458 Tasting Notes
I’ll always spring for trying my black teas gongfu, but I always enjoy them better in a mug. Waste of leaf or not.
I got a dry cocoa immediately, subsequent sips sweetening it to a dark chocolate. There are subsequent notes that remind me of Sri Lankan blacks. Right off the tasting notes, oak is there. Sweet woodsy. Fruit… Not quite. Maybe within the cocoa. A sweet nuttyness that reminds me of Keemuns, but without the smoke. A baked sweet potato taste, more than fruit. With the slightest floral aroma when I breath out?
Flavors: Cocoa, Oak, Sweet Potatoes
I definitely want to get more small, local companies onto Steepster. Tea Lani… I thought I added, but they don’t have a central website/a source of photos (these are from her Facebook and Instagram) so I guess I hadn’t.
I first encountered her in university. One of our buildings allows vendors to set up along the main hallway to sell stuff. Often people selling homemade jewellery, knitted projects, small stuff like that (some resellers). That’s the first time I bought this tea (at the time called Lavender Earl Grey). It was an instant favourite, because it was a Lavender Cream Earl Grey. Plus a tea seller right on campus!
I was a little sad because I didn’t see her again after that, and I finished my jar.
Fastforward half a decade to the Vancouver Tea Festival: the past two-ish years she’s been there, and I’ve bought a new jar every time.
The smell is a creamy earl grey with light lavender, body about the same. The tea base has a bit of body, Ceylon likely, but carries the flavours well. Lavender as a top note, body largely vanilla London Fog. Bright, citrusy, a bit harsh. The lavender is faintly herbaceous (there is a lot of it), which trails into the aftertaste.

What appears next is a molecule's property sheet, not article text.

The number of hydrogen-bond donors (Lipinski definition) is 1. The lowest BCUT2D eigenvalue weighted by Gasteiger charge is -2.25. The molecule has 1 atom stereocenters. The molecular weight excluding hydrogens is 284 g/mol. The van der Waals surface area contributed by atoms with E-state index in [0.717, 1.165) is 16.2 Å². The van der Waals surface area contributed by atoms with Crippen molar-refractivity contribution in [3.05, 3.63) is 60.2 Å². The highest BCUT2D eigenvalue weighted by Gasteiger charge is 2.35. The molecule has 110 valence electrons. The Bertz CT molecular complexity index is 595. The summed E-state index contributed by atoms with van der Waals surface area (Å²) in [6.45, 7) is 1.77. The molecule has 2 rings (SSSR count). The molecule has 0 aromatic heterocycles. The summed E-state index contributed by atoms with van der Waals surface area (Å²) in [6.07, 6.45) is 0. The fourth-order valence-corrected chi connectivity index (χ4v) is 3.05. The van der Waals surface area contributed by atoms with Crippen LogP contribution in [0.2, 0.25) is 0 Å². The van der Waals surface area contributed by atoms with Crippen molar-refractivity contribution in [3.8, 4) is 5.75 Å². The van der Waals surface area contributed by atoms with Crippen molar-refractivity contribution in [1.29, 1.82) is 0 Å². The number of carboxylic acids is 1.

I don’t drink it with milk, but it’s got enough strength that it would probably do fine with it. This is a tea I pick up fairly often. I’m halfway through the jar I bought from the last Tea Festival already.
Flavors: Bergamot, Lavender, Vanilla
…Could have sworn I added this to my cupboard and wrote a review on it, but it wasn’t even in Steepster’s database, so. Clearly I mindlapsed. Natural Redhead, too.
Wasn’t too careful with weighing since I just wanted to sip and space out with my writing, but have been hitting about 10-20 second steeps. To me, this does muuuch better western than gongfu, so I really packed the gaiwan today. Thinking about bringing some to work in my tea libre. …Which I would need to dig up.
Got this a few sales back. I find it a bit weird. Pungent, but not strong—it doesn’t last. But soupy. The black tea is the dominant flavour, and it’s more like the white tea… Doesn’t so much add anything, as dial back the long-lastingness of the black tea? Maybe add a sweetness? Though it could make it interesting to age.